Gov’t agencies innovate ways in running after scammers

Gov’t agencies innovate ways in running after scammers

CAGAYAN DE ORO CITY – Both the regional offices of the Security and Exchange Commission (SEC) and the National Bureau Investigation (NBI) here have acknowledged that scammers have found more creative means to dupe their victims, prompting authorities to innovate and remain a step ahead of the criminals.

Lawyer Chermene Nacua, NBI-Region 10 focal person, said Thursday investigation and law enforcement agencies are constantly trained, especially on cybercrime-related cases, to respond to evolving threats involving high-tech criminals using the online space for fraudulent activities.

“We have to innovate in government because the scammers are becoming innovative as well,” Nacua said.

With the help of other law enforcement units and agencies such as the police and military, Nacua said they are exchanging information to track and learn the modus operandi of suspected scammers.

Jeshe Radaza, the local SEC Extension Office administrative officer, noted that even amid the coronavirus disease, investment scams remain active on social media, attracting vulnerable investors.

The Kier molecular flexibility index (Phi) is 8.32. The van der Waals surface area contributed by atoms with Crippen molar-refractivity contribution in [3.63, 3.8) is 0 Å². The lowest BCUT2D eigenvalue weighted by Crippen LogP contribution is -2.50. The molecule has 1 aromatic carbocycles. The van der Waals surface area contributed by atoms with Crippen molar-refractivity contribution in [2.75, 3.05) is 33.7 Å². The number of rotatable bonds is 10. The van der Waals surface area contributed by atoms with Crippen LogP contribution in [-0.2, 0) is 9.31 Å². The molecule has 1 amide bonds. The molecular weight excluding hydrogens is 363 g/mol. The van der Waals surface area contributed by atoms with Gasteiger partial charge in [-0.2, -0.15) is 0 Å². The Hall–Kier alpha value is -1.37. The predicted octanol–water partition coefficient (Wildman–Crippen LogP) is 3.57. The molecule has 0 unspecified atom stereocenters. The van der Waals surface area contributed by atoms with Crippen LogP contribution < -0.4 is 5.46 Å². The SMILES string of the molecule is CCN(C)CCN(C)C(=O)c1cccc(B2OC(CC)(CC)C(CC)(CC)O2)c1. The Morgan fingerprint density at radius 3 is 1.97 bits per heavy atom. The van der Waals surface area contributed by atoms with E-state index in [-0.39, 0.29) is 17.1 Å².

Scammers are aware they are being watched, Radaza said, leading them to devise ways not to get noticed by law enforcement entities.

“We are doing extraordinary improvements in detecting their schemes,” Radaza said.

In line with the SEC’s Investors’ Protection Week, Radaza is urging the public to always verify claims and check on the entities and organizations offering investment opportunities to avoid falling victim to “Ponzi-like” scams.

He said the red flags are usually the promise of high return of investment compared to the banks, and enticing potential investors through fake testimonies.

“They (investment scammers) would pressure you to immediately invest in their company even when you are still verifying their legitimacy,” he said, adding that more of these entities offer no products or services.

Radaza sai Ponzi-based investment scams are bound to eventually collapse once the saturation point for new recruits has been reached.

“They are using the money of new investors (recruits) to pay back for those who invested earlier,” he said. (PNA)

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